29.11.2022: UK Music has welcomed a decision to ditch a plan that would have hit the ability of string musicians to travel overseas – and threatened the bow-making industry.
UK Music worked with the Independent Society of Musicians (ISM), the Musicians’ Union (MU), and the Association of British Orchestras (ABO) against a plan to impose damaging CITES restrictions on pernambuco bows for musical instruments.
Pernambuco is the main material used for bows. It grows only in Brazil and has been subject to some CITES restrictions, which are designed to protect endangered species, since 2007.
As part of its attempts to control the illegal trade in wood, Brazil proposed to make the restrictions much tighter – something that would have affected all bows made from pernambuco.
However, the ISM, MU, ABO and UK Music worked closely with the Department for the Environment, Food and Rural Affairs and the Animal and Plant Health Agency to help them understand how vital pernambuco is to string musicians.
UK government officials were key in securing a change of direction from Brazil, which lifts the threat and exempts bows from new restrictions.
Brazil’s original proposal would have required almost all string players to apply for a Musical Instrument Certificate to travel internationally with their bows.
The proposal – brought at the 19th CITES Conference of the Parties (CoP19) in Panama – would also have badly hit the bow-making trade and sales of antique bows.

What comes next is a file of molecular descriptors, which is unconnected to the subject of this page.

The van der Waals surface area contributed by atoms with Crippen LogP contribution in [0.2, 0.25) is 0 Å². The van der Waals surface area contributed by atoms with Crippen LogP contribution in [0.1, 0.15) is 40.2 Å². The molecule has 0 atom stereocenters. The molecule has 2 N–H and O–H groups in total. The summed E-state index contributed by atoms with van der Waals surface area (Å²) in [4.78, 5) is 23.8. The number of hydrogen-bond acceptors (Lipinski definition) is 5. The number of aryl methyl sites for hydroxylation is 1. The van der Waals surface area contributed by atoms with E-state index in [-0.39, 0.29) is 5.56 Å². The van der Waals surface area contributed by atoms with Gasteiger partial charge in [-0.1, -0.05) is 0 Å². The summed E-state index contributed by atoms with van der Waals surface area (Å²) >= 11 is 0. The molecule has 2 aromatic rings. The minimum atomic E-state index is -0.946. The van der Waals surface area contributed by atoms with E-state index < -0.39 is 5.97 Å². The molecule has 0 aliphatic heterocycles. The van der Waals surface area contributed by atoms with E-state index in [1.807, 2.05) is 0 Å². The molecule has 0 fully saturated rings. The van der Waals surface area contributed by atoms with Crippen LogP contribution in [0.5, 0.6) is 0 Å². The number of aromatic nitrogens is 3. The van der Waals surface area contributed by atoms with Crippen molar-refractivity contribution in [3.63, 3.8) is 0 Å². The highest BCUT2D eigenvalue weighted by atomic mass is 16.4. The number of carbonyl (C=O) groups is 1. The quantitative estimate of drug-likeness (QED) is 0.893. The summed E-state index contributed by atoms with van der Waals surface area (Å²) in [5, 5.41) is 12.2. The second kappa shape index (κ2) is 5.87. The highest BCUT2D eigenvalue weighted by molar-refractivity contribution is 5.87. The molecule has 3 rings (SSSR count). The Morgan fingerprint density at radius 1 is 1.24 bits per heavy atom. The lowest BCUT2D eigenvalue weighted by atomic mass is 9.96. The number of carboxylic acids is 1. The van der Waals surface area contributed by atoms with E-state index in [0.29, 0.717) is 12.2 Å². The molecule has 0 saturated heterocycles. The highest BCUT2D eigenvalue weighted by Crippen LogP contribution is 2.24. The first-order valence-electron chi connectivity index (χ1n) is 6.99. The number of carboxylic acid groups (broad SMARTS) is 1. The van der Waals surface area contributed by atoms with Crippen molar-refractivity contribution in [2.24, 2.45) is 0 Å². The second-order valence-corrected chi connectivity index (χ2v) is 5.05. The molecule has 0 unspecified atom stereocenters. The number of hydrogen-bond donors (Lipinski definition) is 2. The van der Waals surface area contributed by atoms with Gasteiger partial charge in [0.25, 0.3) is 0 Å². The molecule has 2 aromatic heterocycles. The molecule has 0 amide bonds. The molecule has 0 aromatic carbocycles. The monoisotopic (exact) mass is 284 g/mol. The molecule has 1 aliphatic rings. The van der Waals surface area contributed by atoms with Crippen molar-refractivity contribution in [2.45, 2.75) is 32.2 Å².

UK Music Deputy CEO Tom Kiehl said:
“UK Music would like to thank CoP19 and the actions taken by our government in support of this common sense outcome.
“It will balance Brazilian concerns for the protection of its national tree while avoiding new and unnecessary red tape for musicians and instrument manufacturers across the UK.
“We will continue to monitor the implementation and compliance to ensure the new policy works as intended.”
ISM Chief Executive Deborah Annetts said:
“This is a huge relief for the entire string music world. We worked hard with our colleagues to campaign on this issue on behalf of our members, and we are delighted to have achieved this positive result.
“We thank the officials at DEFRA and APHA for listening to our concerns and speaking up on behalf of musicians and bow makers internationally. This is an example of how the industry and government can work together effectively to support musicians.”
ABO CEO Judith Webster said;
“We welcome this positive outcome from COP19. The ABO works tirelessly on behalf of our members to keep artists and orchestras moving and the decision to maintain pernambuco’s Appendix II listing will enable UK orchestras and musicians to continue to take the best of British culture across the globe, without added administrative burden.
“We are grateful for the collaboration of our partners in the UK, including the MU, ISM and UK Music, and abroad. The ABO also welcomes the constructive engagement of DEFRA and the UK CITES Scientific Authority with the sector, as we continue to work together to ensure the protection of an endangered species, whilst safeguarding musicians’ ability to tour internationally.”MU Head of International Dave Webster said:
“This is a significant victory for musicians right across the globe. My thanks go to MU members who responded to our survey.
“This outcome provides real peace of mind for our members and all musicians with Pernambuco bows.
“Thanks to the ABO, ISM and UK Music, international colleagues, and DEFRA and APHA, all of whom who fought hard to protect musicians and their instruments.”